Wednesday, June 15, 2011

Something from Chelsea I'm really going to do

I was really blown away with the great colors and color combinations of the heuchera at one display at Chelsea -- oranges, pinks, chartreuse, gold, purples, forest green, maroon -- in variegated, solid, shaded, splattered -- matte or gloss finish. Even the little white/light-colored blooms add a light splash of color that Monet liked in his gardens at Giverny -- his “shimmery” small-flowering white flowers --  used to make other colors “pop.”

Tuesday, June 14, 2011

My least favorite display at Chelsea

Reminded me of some generic wedding banquet hall at some "Wedding Land" facility found almost anyplace. Sorry, there's probably some bride or future bride out there ooohing and aaaahing over this display. White, cold, sterile, plastic-y.  Didn't do it for me.

Monday, June 13, 2011

Chelsea and Buffalo's Front Yard Garden Competition

Last year, when we were locked in a room concepting what a National Garden Festival could entail in Buffalo, Garden-meister Mike Shadrack suggested we do a front yard garden competition between area landscapers just like they do at Chelsea. At Chelsea, front yards (really doorways) are mocked up by a few different designers. Below are a few that we saw at Chelsea.

Sunday, June 12, 2011

Chelsea - The Art of Yorkshire Garden

I loved this little garden. It was one of seven small-space gardens called "Artisan Gardens." Designed by Gillespies, it's representing, obvious the art & artists of Yorkshire -- including Henry Moore, Barbara Hepworth, David Hockney, Andy Goldsworhty and JMW Turner. It even had a Hepworth sculpture in it.Traditional field patterns form the foreground, rolling moors in the mid-ground, complete with the undulating rocky hills in the background are framed -- with a frame -- for the viewer.

Saturday, June 11, 2011

Chelsea - A Cancer Journey Metaphor Garden

This garden is a contemporary, abstract, version of a coastal garden using water, coastal plants, timber and rock. The design thought behind it is the journey, a steady climb up through the landscape from a barren shore to a lush refuge representing a cancer survivor's journey through their illness phases. The route is not direct, and involves changes in direction, and highs and lows -- much like the cancer survivor's experience. I found that to be a rather nice thought. Pretty and poetic.

Friday, June 10, 2011

Chelsea - Eureka! A science & production themed garden

This Garden, designed by Marcus Barnett features plants used for their beauty & utility. The pants in this garden have medicinal, commercial or industrial uses. It was created in coordination with the Royal Botanic Gardens, Kew.

Thursday, June 9, 2011

Chelsea New Wild Garden

This garden, designed by Nigel Dunnett & The Landscape Agency was a garden studio made from a re-purposed shipping container with a planted roof. It incorporates "habitat walls" of dry-stacked stone walls intended for insects to find a happy home. The garden is the first full-sized rain garden built at Chelsea.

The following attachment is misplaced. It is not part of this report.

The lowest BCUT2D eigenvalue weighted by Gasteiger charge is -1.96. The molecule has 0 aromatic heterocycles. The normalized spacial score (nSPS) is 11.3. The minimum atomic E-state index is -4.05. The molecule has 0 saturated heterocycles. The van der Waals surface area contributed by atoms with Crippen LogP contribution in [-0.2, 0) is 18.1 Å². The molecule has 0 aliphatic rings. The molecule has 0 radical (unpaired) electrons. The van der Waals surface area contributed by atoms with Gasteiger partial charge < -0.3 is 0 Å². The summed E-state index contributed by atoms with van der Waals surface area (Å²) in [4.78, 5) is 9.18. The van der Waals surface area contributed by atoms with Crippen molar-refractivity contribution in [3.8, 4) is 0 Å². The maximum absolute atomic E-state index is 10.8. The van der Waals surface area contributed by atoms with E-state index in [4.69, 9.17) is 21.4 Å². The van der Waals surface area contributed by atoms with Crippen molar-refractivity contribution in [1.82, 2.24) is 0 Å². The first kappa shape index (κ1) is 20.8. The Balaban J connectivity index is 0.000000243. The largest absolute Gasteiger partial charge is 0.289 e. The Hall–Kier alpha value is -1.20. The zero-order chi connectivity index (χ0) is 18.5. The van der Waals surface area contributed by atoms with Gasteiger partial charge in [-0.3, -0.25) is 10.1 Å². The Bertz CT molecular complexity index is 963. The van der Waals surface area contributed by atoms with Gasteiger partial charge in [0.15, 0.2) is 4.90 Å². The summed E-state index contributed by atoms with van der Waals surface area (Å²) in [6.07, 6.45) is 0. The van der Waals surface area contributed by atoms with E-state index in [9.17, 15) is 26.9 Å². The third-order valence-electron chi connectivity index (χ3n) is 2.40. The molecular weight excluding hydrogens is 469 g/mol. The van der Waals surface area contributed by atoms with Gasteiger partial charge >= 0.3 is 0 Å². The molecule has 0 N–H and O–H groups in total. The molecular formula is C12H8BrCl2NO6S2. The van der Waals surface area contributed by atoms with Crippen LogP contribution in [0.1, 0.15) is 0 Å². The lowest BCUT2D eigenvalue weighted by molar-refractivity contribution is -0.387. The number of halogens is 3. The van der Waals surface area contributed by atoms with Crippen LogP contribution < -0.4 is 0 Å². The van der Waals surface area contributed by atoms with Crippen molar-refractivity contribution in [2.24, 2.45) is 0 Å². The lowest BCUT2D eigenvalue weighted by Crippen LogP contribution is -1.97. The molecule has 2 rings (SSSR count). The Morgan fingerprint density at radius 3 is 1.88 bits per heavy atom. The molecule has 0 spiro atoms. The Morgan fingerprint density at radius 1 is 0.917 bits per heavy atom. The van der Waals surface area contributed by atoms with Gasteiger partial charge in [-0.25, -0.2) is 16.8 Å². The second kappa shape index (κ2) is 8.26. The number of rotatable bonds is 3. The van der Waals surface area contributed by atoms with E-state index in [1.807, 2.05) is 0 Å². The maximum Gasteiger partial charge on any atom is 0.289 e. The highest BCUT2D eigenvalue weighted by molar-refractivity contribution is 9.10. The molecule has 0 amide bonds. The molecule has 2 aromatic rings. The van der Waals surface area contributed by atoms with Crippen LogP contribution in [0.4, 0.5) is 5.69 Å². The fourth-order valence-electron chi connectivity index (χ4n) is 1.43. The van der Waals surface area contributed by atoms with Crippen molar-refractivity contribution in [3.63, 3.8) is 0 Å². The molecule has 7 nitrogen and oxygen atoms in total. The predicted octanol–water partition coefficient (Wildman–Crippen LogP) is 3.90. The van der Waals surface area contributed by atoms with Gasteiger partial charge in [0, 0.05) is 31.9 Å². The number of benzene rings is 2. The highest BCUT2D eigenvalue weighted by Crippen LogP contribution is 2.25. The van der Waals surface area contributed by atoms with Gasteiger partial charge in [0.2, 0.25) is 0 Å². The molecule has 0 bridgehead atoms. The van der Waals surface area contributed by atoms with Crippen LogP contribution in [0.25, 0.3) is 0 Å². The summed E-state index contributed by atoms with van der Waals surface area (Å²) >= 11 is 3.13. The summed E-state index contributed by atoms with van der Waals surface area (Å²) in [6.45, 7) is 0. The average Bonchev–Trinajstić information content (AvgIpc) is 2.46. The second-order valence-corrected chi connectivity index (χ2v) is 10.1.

Monday, June 6, 2011

Kickoff Party for the National Garden Festival - 2011

Stop by for the kickoff party for the National Garden Festival. Last year around 200 came by to learn more about the Festival -- from Open Gardens on Thursdays and Fridays; AAA garden-themed bus tours on Fridays; the Front Yard Garden Contest on Newman Place in South Buffalo; the workshops, speakers and other events; and the 15 great garden tours during the five weeks of the Festival.

We're expecting many of the Open Garden participants to attend, the residents & landscapers from the Newman Place contest, and many of the gardeners from all the garden tours -- nearly 900 gardens to see this summer!

Kerry Ann Mendez, author of two books on perennials,  will be speaking before the party -- complete with a Botanical Gardens walk-through with Sally Cunningham (a Garden Rant hero). How can you say no to that?

Well, if you do say no to that, please at least come to the party!

To order tickets, visit here.

Sunday, June 5, 2011

And so I get quoted in the Wall Street Journal...and Cleveland starts a garden walk!

I was contacted by an AP reporter about garden tourism and the effect of Garden Walk Buffalo as a tourism draw specifically, and garden tours in general. We talked for a bit and I sent her names of other folks that I know are experts in the field of garden tourism (Richard Benfield, okay, so, he's the only one), or are just starting on their own endeavors (the folks from Cleveland's first-ever garden tour). The AP report was picked up by the Wall Street Journal, CBS News, Washington Post, Chicago Tribune, Atlanta Journal Constitution, Huffington Post,, Seattle Post Intelligencer, and more.

Friday, June 3, 2011

Chelsea - A Monaco Garden

This Mediterranean-inspired garden, complete with a pool built for the event, represents a landscape and design that reflects the Principality of Monaco -- interaction of architecture and garden. never having been to Monaco, I'll have to take their word for it. The designer of this garden was Sarah Eberle. working with gardener Peter Dowle. To see a 360˚ view, visit here.